In Tiananmen in 1989 there was a process before lethal force was used. Curfews, martial law than live ammunition. While the idea of a repeat of Tiananmen in a city as large as Hong Kong (and against a protest movement that moves fluidly – like water) seems ridiculous, it would appear that we will like have a state of emergency declared soon.

But while this is an asymmetrical war, both sides have power. The democracy movement’s unions have called a general strike for Monday 2 and Tuesday 3 September. International solidarity movements are escalating their support. There are calls from unions across the world for sanctions, and in Australia to stop the free trade negotiations with Hong Kong until a compromise is struck. US Congressional committee meetings about Hong Kong commence in Washington DC in September.

The most practical way forward is for Carrie Lam to resign, and for a new negotiator to begin serious discussions with the movement that put universal suffrage on the table. Universal suffrage isn’t a PRC sovereignty issue, it’s written in to the Hong Kong Basic Law as an ‘ultimate aim.’ Right now, it looks like the one thing that could avert serious violence.

If the worst possible thing happens and the government shoots its own citizens, there will be genuine disaster. The students in Hong Kong see the fight for democracy as existential, and many won’t retreat from the streets even if live ammunition is fired. Lee Chuck Yuen from the Hong Kong Unions was in Tiananmen on June 4 1989, and he remembers students saying they were heading off from the square to stop the tanks. They died. In Hong Kong people have died already, at least six by suicide. There is a genuine risk of people becoming martyrs in a fight against PRC military power.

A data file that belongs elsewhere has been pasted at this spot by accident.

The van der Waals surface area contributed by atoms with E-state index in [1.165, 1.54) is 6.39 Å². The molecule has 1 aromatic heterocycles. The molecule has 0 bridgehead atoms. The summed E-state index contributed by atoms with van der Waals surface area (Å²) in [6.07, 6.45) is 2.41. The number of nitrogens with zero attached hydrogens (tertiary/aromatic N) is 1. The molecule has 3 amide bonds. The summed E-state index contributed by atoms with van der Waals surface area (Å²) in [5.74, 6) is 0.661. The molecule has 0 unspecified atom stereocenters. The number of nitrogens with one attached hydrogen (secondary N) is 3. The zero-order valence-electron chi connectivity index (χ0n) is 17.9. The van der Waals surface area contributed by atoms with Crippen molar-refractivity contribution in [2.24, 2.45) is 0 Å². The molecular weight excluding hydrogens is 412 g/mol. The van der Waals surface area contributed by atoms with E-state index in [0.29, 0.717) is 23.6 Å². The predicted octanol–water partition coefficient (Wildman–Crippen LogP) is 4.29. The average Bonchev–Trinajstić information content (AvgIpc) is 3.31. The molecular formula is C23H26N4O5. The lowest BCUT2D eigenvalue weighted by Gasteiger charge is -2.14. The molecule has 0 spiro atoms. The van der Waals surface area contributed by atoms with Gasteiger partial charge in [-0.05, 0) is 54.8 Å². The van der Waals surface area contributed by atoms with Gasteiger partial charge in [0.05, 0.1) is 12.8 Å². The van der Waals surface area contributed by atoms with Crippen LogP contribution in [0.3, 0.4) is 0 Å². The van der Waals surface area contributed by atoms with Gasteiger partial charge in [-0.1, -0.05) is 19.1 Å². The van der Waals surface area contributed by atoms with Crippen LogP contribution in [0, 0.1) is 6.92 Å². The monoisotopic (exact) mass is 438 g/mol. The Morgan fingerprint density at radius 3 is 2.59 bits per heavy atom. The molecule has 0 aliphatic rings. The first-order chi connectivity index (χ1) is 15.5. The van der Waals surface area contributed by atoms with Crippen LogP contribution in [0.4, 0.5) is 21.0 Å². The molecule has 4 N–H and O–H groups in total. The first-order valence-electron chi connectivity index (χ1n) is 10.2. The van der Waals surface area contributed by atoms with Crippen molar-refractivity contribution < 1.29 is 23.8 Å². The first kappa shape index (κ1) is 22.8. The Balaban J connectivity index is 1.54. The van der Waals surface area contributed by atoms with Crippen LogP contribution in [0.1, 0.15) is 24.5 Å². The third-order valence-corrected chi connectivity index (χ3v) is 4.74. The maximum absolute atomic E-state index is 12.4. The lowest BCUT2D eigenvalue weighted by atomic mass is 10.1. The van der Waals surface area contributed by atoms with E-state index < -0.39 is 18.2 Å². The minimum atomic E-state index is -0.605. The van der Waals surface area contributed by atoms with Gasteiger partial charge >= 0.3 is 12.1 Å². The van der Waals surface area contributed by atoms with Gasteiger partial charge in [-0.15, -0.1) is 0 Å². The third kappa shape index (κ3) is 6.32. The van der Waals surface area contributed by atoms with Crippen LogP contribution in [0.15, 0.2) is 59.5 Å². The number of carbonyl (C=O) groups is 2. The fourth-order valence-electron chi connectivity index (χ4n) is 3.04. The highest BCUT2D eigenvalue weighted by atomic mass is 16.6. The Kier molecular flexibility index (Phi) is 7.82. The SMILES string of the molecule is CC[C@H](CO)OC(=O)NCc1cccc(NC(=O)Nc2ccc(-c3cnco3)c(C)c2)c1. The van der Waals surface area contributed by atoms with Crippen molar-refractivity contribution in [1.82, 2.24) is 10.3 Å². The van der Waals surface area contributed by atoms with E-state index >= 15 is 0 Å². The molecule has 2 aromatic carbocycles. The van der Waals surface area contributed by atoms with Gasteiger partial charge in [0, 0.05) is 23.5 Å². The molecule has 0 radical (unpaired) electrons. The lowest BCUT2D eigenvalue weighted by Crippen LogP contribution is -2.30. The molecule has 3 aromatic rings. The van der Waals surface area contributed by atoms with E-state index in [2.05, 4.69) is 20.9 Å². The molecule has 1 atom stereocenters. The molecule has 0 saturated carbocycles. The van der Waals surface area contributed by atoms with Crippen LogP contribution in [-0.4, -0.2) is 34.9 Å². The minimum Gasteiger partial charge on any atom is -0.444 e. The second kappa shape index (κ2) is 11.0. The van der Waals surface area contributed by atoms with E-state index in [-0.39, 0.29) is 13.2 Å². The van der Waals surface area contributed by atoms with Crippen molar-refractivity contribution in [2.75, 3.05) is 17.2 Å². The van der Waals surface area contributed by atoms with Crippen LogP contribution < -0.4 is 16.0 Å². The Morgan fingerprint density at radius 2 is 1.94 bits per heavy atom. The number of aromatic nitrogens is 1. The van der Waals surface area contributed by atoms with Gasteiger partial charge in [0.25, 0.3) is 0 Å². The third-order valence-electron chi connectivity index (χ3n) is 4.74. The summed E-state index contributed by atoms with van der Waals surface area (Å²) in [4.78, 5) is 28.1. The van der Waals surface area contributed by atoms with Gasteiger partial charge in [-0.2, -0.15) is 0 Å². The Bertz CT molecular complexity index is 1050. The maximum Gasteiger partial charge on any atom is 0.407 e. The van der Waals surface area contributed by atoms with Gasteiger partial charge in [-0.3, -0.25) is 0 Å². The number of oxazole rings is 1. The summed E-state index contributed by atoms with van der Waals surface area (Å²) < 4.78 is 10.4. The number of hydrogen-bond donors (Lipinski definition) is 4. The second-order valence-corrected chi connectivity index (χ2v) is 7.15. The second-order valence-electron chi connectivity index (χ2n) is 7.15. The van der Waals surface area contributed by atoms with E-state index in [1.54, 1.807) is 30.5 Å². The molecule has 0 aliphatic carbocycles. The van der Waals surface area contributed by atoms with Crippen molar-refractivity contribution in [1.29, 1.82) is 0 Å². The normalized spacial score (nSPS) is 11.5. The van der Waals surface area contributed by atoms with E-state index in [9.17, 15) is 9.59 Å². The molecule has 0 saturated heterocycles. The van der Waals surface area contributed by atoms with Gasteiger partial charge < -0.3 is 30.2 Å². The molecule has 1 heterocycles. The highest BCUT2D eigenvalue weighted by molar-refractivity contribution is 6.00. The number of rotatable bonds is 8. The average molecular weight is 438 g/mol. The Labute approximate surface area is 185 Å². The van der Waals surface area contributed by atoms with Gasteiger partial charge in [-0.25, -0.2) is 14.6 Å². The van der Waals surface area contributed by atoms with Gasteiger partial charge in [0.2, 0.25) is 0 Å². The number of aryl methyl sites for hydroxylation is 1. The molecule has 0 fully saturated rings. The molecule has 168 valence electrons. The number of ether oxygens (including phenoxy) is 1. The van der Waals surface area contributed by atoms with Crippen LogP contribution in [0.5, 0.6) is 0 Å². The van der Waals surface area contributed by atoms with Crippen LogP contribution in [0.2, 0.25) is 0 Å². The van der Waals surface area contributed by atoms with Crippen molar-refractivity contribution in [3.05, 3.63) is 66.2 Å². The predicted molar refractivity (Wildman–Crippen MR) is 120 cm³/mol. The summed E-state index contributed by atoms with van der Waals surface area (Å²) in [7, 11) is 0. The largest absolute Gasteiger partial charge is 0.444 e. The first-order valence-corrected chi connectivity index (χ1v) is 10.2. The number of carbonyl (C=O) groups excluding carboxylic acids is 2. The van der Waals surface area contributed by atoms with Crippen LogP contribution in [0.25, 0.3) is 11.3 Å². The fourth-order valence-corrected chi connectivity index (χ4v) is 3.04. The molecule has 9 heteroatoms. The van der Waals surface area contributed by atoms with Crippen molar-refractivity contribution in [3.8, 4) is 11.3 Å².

And then what happens, a recalcitrant west finally acts and places sanctions on Hong Kong and the PRC. Global financial instability. People flee as refugees. And Hong Kong as we know it is over.

It’s the highest stakes battle in the world right now. Let’s hope it ends without violence. But that will require action by the supporters of democracy, not just words.

 

_

Comments

comments